Badillo, first Puerto Rico-born congressman, dies

AP News
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Posted: Dec 03, 2014 8:46 PM
Badillo, first Puerto Rico-born congressman, dies

NEW YORK (AP) — Herman Badillo, a Bronx politician who became the first person born in Puerto Rico to become a U.S. congressman, died Wednesday morning. He was 85.

The office of Bronx Borough President Ruben Diaz Jr. confirmed the death. Badillo died of complications of congestive heart disease at a hospital in Manhattan on Wednesday morning, according to George Arzt, a political consultant and longtime friend.

"He was a true pioneer of the city. He was the first major Latino to be elected," Arzt said.

In Congress, Badillo concentrated on the problems of inner cities and urged federal help for poor members of minority groups, according to his congressional biography. He also championed the rights of Puerto Ricans, noting in 1971 that they were subject to the draft but couldn't get federal benefits under the food stamp and school milk programs or parts of Social Security.

"I represent the original immigrant," Badillo said. "Everybody says that their parents and grandparents came here and couldn't speak English and they were poor. And in my case it wasn't my parents and grandparents. It was me."

He served in the House of Representatives from 1971 to 1977, when he resigned to become a deputy mayor during New York City Mayor Edward Koch's first term.

"Herman Badillo worked assiduously throughout his career to make a difference in the lives of countless individuals across our borough and city," said Diaz, the Bronx borough president. "He was a true Bronxite and the epitome of a passionate leader who truly cared for his community."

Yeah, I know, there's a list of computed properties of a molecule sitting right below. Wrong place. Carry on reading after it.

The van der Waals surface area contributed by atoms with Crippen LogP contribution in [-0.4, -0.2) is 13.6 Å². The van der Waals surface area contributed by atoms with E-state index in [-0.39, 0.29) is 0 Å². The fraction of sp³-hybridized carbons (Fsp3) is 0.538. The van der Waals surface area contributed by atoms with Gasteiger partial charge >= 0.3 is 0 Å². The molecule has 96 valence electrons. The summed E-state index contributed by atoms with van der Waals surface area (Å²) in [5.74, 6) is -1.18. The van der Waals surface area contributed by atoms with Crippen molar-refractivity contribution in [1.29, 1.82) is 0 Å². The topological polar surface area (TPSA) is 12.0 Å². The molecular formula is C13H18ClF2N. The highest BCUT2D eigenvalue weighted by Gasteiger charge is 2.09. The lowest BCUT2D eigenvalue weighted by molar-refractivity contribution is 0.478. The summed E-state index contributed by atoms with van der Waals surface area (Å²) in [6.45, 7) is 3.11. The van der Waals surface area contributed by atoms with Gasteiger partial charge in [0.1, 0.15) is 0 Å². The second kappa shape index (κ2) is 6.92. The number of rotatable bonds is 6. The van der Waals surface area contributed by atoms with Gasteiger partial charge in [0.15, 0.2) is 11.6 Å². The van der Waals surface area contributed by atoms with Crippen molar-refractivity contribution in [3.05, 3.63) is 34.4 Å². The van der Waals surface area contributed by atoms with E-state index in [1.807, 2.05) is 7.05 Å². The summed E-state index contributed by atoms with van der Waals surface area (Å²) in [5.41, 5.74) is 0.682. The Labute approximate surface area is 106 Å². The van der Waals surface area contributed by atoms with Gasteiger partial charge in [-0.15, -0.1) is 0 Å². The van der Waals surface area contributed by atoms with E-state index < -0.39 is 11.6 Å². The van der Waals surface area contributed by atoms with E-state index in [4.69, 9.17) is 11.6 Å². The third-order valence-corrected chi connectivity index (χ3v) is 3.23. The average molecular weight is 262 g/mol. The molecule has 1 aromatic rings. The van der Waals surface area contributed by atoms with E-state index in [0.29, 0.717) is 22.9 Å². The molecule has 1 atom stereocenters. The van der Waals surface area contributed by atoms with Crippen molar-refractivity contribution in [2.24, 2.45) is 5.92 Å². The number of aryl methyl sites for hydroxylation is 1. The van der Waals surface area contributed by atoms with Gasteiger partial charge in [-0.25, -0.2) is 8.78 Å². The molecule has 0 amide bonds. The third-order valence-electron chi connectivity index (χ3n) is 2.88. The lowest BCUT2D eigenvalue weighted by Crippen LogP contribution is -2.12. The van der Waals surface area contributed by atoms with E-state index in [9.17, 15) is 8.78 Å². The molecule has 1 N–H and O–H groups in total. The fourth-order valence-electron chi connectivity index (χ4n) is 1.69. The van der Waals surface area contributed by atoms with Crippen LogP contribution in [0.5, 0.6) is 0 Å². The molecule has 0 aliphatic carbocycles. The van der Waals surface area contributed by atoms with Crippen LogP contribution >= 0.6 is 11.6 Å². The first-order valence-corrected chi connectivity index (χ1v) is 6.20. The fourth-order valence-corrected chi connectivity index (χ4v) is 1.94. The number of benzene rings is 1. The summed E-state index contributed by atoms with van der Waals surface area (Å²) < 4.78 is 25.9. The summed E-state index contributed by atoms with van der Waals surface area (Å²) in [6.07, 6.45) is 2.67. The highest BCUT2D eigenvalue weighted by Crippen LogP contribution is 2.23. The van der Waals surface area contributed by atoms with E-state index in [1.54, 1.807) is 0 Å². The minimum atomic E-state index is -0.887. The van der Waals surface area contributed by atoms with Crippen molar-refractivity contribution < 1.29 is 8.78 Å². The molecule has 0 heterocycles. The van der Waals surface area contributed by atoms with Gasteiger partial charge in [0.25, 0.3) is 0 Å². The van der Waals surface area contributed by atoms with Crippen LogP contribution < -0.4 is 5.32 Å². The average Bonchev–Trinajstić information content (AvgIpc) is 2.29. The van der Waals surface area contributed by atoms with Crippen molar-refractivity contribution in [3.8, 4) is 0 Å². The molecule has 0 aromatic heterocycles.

Badillo was born on Aug. 21, 1929, in Caguas, Puerto Rico. His parents died in a 1934 tuberculosis epidemic and he first came to New York with an aunt in 1941. He attended public schools, City College of New York and earned a law degree at Brooklyn Law School.

He started work as a city official in 1962 and his first elected position was Bronx borough president from 1965 to 1969.

He was a delegate to the Democratic National Convention in 1968 and made repeated unsuccessful runs to become New York City mayor.

Badillo sought the Democratic nomination for mayor in 1969, 1973 and 1977. He also mounted brief runs in 1985 and 1993 but withdrew.

In 2001, he waged a bitter primary election campaign against Michael Bloomberg for the Republican mayoral nomination. Like Bloomberg, Badillo was by then a former Democrat, having run unsuccessfully for city comptroller on the Republican-Liberal Fusion line in 1993.

Former mayor Rudolph Giuliani and former police commissioner Ray Kelly will speak at his private funeral on Sunday, Arzt said.

Badillo lived in Manhattan and is survived by his wife, Gail, and his son by a previous marriage, David.

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Associated Press writers George M. Walsh and Michael Hill in Albany contributed to this report.